Noonan's work represents a significant advance over earlier studies of Neandertal genetics, such as those conducted by William Goodwin of the University of Glasgow in Scotland. (Related: "Neandertals Not Our Ancestors, DNA Study Suggests" [May 14, 2003].)
That early work involved analysis of mitochondrial DNA, which tends to stay preserved longer than DNA found inside the nuclei of cells. But Noonan analyzed nuclear DNA, which holds a much greater wealth of information.
"Nuclear DNA is where all the biology is," Noonan said. "We want to understand how traits like language and cognition are encoded, and none of those traits can be found in mitochondrial DNA."
Race to the Finish
Like the multiple groups who worked simultaneously to sequence the human genome, Noonan faces competition from other inspired teams.
Genetic anthropologist Svante Paabo of the Max Planck Institute in Leipzig, Germany, is working on a similar sequencing project using DNA from bone specimens belonging to a Neandertal who lived in Croatia about 45,000 years ago.
"A Neandertal genome sequence will provide a catalog of all changes that happened in the human genome after humans separated from Neandertals, so it will be a wonderful tool for scientists who want to find out what makes modern humans unique," Paabo said.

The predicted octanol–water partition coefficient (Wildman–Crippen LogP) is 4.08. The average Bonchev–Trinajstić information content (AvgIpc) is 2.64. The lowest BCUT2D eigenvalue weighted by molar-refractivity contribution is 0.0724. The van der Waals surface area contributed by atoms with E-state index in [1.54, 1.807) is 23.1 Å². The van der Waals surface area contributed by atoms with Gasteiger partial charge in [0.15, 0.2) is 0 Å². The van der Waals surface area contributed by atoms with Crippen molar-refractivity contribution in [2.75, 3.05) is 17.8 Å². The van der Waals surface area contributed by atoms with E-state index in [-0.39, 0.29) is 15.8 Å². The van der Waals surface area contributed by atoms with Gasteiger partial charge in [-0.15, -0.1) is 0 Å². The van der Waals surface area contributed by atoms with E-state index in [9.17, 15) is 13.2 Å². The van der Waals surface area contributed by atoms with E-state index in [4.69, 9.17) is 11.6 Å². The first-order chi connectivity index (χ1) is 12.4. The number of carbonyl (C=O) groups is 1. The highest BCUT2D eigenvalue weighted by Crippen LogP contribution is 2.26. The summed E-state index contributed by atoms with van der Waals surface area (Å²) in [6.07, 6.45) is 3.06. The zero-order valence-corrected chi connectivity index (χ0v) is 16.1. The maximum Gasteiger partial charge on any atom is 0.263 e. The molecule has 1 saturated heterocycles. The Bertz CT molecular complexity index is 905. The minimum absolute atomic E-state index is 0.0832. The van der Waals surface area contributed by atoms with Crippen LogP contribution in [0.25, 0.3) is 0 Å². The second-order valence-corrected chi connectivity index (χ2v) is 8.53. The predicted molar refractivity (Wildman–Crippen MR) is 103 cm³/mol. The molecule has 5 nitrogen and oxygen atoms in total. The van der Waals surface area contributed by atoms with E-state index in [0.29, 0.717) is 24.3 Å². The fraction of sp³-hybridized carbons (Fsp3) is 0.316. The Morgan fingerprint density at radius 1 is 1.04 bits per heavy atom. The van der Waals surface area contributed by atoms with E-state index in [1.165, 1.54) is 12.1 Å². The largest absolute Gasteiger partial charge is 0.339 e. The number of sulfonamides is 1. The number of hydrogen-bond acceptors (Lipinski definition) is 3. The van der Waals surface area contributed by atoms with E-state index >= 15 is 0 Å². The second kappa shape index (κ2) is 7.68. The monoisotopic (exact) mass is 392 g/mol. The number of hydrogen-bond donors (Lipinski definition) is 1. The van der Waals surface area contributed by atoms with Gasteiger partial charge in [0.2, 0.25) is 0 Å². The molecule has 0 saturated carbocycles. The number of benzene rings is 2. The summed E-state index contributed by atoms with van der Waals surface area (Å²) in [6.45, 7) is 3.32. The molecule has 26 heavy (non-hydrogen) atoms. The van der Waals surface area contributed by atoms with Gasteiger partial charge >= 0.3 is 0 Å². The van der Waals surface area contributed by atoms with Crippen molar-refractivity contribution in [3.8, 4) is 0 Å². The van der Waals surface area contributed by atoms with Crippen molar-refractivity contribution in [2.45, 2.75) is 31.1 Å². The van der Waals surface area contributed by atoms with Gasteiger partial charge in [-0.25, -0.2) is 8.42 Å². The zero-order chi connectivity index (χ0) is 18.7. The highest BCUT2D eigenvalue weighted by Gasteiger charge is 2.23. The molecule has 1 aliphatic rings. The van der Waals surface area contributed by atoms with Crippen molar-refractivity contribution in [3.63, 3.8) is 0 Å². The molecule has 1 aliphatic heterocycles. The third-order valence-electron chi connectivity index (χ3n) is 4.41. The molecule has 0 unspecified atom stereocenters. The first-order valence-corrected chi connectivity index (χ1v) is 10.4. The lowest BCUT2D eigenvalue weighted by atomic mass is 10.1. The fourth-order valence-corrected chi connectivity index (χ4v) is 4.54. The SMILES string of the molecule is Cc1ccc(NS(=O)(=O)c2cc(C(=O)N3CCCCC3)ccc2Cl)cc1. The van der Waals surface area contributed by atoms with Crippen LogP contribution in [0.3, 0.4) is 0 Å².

While Noonan's focus is on studying the sequences of Neandertal DNA he considers most significant—those he can compare to modern human DNA sequences—Paabo's goal is to sequence the entire Neandertal genome within two years.
Based on his results to date, Paabo expects to see some surprises as his project proceeds.
"Neandertal DNA is degraded in specific ways that we had not anticipated, and in some ways Neandertals actually look closer to humans than we had expected," he said.
The Natural History Museum's Potts hopes Noonan's and Paabo's investigations, in addition to fleshing out Neandertals' genetic profile, will lend insight into their day-to-day existence, including the challenges they faced that shaped specific genetic adaptations.
"The genetic analysis of Neandertals complements the study of fossils and the archaeological record of Neandertal behavior," he said.
"All this evidence allows us to understand exactly how Neandertals lived and adapted to a changing world that eventually included our species."
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